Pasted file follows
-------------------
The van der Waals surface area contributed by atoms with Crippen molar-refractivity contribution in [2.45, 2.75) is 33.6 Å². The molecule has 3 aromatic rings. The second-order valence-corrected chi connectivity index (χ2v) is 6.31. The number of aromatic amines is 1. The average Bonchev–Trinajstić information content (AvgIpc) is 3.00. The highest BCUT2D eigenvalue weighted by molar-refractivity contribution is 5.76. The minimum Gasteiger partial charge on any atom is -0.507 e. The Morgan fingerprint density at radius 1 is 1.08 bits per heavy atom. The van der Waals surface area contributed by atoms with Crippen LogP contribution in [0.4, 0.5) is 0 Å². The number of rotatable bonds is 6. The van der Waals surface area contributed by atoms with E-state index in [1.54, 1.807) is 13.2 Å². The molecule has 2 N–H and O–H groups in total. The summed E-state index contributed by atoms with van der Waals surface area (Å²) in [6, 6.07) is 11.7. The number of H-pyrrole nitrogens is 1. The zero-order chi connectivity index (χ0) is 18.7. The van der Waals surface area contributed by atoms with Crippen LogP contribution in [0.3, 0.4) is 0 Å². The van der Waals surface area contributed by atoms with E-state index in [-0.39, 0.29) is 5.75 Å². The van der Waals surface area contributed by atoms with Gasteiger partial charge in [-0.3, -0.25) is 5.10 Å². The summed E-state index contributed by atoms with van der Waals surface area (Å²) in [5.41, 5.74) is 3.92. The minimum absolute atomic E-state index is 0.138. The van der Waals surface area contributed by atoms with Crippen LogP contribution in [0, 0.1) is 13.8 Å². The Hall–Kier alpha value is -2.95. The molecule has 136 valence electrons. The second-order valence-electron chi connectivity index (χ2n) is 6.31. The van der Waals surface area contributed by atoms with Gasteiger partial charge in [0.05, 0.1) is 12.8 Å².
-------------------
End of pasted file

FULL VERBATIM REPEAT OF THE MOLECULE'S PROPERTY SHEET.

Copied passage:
The van der Waals surface area contributed by atoms with Crippen molar-refractivity contribution in [2.45, 2.75) is 33.6 Å². The molecule has 3 aromatic rings. The second-order valence-corrected chi connectivity index (χ2v) is 6.31. The number of aromatic amines is 1. The average Bonchev–Trinajstić information content (AvgIpc) is 3.00. The highest BCUT2D eigenvalue weighted by molar-refractivity contribution is 5.76. The minimum Gasteiger partial charge on any atom is -0.507 e. The Morgan fingerprint density at radius 1 is 1.08 bits per heavy atom. The van der Waals surface area contributed by atoms with Crippen LogP contribution in [0.4, 0.5) is 0 Å². The number of rotatable bonds is 6. The van der Waals surface area contributed by atoms with E-state index in [1.54, 1.807) is 13.2 Å². The molecule has 2 N–H and O–H groups in total. The summed E-state index contributed by atoms with van der Waals surface area (Å²) in [6, 6.07) is 11.7. The number of H-pyrrole nitrogens is 1. The zero-order chi connectivity index (χ0) is 18.7. The van der Waals surface area contributed by atoms with Crippen LogP contribution in [0.3, 0.4) is 0 Å². The van der Waals surface area contributed by atoms with E-state index in [-0.39, 0.29) is 5.75 Å². The van der Waals surface area contributed by atoms with Gasteiger partial charge in [-0.3, -0.25) is 5.10 Å². The summed E-state index contributed by atoms with van der Waals surface area (Å²) in [5.41, 5.74) is 3.92. The minimum absolute atomic E-state index is 0.138. The van der Waals surface area contributed by atoms with Crippen LogP contribution in [0, 0.1) is 13.8 Å². The Hall–Kier alpha value is -2.95. The molecule has 136 valence electrons. The second-order valence-electron chi connectivity index (χ2n) is 6.31. The van der Waals surface area contributed by atoms with Gasteiger partial charge in [0.05, 0.1) is 12.8 Å².